Keys to successful client appreciation events, Pt. 2
By Shawn Moran
In part one, I pitched you on why hosting a client appreciation event belongs in your end of the year marketing push to get in front of prospects. I also offered up some event ideas. Here, I’ll provide some “tips from the top” — best practices that other top producers have shared with me, along with what I’ve learned from being a top producer myself.
While the holiday season certainly makes sense for hosting a client appreciation event, consider providing a regular opportunity for your clients to attend your events and bring their friends. Top producers I know tell me that hosting events either monthly or quarterly throughout the year seems to work best, while a one-and-done style approach wasn’t viewed as a cost-effective way to create prospects.
Weekdays work better than weekends
Our top-producing agents that have found success with client appreciation events shared with me that like seminars, Tuesdays, Wednesdays, and Thursdays tend to work well for most events. The exception to this was for golf tournaments, where Friday showed the biggest bang for the marketing buck.
Mind your times
For events boasting special guest speakers, top producers and their clients prefer noon-hour or evenings. To pinpoint a time that really works for you, take a close look at your clientele. Do you primarily serve retirees or is your book slanted towards boomers who are still working and have kids at home? The answer to this question ought to play a big factor in your time selection.
Location, location, location
It may seem surprising, but one of our top-producing agents found that inexpensive buffet restaurants or nice local bars can be great options for your events. Some have private rooms that can be rented in advance, while others are more first-come, first-served, where you secure the space just by showing up a little early.
The bottom line is this: Don’t box yourself into thinking that you have to go ultra-expensive to pull off a successful event. You just have to align with a location that matches the expectations of your clients. When considering locations, think to yourself: Is this a place where my clients would go on their own?
Be effective in how you invite clients
It seems obvious that if you want new prospects as a result of your client appreciation event, you have to ask clients to bring a guest. As I mentioned in my last post, this is where I see a lot of agents fall short. You need to be a master of the invite.
For example, one top producer I know pulls in about 10 new prospects out of 40 total attendees for every client appreciation event he holds. His secret to this fantastic return on investment? In part, it’s the consistent message he sends. From his invitation to his reservation service to what he says when he is out and about in public, he makes it clear that this is an event for them and a special guest. Take advantage of your five-minute commercial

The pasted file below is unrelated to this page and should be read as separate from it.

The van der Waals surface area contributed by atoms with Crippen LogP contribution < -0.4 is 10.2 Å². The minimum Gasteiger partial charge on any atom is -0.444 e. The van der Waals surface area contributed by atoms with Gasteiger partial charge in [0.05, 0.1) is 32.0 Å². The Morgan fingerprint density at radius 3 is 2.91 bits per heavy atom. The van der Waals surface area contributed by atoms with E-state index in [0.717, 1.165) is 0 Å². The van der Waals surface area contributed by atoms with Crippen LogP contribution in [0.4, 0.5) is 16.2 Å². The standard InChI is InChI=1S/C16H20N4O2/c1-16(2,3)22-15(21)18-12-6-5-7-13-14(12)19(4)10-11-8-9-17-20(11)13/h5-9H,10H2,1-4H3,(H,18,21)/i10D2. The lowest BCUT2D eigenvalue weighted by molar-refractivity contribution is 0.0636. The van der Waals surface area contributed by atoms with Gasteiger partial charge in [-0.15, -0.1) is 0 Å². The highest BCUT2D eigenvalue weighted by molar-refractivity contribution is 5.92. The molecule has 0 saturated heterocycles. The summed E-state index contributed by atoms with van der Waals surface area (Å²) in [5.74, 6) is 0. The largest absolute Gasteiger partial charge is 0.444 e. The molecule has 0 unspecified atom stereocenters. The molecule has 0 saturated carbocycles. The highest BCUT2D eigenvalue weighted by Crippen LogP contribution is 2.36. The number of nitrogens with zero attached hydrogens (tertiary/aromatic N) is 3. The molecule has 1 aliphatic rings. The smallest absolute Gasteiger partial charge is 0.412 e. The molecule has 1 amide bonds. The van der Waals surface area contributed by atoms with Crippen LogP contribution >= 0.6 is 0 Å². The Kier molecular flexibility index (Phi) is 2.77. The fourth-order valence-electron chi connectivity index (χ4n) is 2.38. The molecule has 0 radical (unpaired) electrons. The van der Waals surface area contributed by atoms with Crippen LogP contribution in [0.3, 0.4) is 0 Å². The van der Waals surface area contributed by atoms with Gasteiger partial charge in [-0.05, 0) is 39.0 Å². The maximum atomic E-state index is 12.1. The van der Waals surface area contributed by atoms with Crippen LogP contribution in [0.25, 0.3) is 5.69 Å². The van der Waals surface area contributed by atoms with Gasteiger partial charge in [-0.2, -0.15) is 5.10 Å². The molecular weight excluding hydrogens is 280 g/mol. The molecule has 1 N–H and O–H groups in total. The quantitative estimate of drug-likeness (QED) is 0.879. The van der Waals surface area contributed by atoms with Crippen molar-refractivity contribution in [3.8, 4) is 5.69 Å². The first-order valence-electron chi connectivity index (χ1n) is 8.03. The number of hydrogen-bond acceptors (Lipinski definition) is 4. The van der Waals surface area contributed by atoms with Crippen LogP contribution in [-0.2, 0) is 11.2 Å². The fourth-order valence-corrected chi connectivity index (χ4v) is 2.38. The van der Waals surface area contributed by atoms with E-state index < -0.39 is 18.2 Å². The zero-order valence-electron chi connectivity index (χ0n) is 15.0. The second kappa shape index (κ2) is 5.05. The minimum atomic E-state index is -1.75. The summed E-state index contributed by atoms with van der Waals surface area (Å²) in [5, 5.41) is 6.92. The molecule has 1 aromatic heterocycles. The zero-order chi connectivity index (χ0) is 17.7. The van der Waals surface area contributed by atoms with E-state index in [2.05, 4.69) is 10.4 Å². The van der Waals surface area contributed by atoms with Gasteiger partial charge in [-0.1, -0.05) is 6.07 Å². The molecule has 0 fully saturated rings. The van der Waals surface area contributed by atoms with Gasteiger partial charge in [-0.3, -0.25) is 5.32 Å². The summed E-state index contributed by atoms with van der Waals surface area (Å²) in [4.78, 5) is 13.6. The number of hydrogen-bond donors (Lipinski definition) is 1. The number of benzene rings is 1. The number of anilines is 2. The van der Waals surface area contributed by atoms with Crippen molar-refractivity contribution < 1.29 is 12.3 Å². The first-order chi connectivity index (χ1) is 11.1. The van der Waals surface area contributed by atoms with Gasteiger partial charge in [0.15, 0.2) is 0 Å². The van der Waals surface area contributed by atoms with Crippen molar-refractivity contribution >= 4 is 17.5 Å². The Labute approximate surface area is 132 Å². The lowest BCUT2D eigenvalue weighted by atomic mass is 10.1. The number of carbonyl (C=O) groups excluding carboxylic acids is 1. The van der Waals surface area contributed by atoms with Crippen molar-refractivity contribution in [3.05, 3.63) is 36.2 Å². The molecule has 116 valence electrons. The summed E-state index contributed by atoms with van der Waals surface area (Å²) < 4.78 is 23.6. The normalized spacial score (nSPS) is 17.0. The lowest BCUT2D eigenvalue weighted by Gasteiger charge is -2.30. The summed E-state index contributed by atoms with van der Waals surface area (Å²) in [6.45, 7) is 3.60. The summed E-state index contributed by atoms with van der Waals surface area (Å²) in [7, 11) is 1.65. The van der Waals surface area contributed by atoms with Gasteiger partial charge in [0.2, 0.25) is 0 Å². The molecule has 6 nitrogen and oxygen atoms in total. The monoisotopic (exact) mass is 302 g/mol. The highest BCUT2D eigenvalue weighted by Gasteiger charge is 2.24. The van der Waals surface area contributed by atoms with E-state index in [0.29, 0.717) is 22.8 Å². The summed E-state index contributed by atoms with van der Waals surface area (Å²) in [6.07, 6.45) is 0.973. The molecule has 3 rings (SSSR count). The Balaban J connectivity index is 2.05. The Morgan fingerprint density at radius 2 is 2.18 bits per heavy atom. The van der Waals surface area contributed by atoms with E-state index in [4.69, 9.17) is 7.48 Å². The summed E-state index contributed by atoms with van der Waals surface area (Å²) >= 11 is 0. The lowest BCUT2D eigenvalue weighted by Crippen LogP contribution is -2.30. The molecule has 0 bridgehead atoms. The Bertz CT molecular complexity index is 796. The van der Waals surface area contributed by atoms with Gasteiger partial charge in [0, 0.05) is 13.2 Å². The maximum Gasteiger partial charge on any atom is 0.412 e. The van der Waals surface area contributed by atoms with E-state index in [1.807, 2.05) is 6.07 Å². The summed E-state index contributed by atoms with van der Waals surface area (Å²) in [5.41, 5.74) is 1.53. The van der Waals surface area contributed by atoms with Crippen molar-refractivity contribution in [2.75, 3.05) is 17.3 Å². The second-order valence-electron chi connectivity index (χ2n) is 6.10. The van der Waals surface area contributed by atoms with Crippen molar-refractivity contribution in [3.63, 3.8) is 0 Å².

Your clients and their guests are at your event because you, as a financial professional, invited them. They attend with the natural expectation of hearing about your unique value. Don’t monopolize the event, but do take two to three minutes at the start of the event, and two to three minutes at the end of the event to pull the audience back to you and your practice.
Map out your speaking points in advance and include a call to action. Do not turn prospects off by doing a hard sell at this point in time. After all, if done correctly, they should be sitting next to someone who can do some of the selling for you — your current client.
Do your homework
Choose your guest speakers wisely. It’s not only the content, but the quality of how it’s delivered that will reflect on you and your practice. Do the upfront work and ask the speaker to share an outline of the presentation that he or she intends to deliver to your group. Make sure that the speaker understands that the content needs to be educational, with no sales pitch. Amazingly, some agents forget to emphasize this part and end up turning off both their clients and prospects.
Be smart about outsourcing
It’s true that client appreciation events can be a lot of work. So, you want to consider outsourcing some of the things that don’t need your direct touch and keep the things that do.
For example, one successful producer I know whose primary marketing strategy is monthly client appreciation events hired a marketing assistant as an independent contractor. He provides the overarching direction on the type of event, what the invitation looks like, any screening required for the speaker or location, among others, and the assistant runs with the project to completion. His cost? He pays a flat fee per project.
It can be tricky to source someone like this, but try looking in your own circles of influence, such as your church, your neighborhood or a networking group. You may also want to consider using invitation templates, mailing and reservation services to outsource the invitation process in a cost-effective manner.
Are client appreciation events the ultimate silver bullet? No. Most agents need a combination of marketing strategies and programs that work. But neglecting to regularly go back to your client base through appreciation events is a huge missed opportunity. First of all, when you say thank you to the clients who have given you their business, you are doing the right thing, and that’s never a bad idea. Secondly, existing clients are your best source of positive word-of-mouth marketing and referrals.
So, call up your clients, invite them out, tell them to bring a friend and have a great time saying thank you! You’ll be amazed at the results.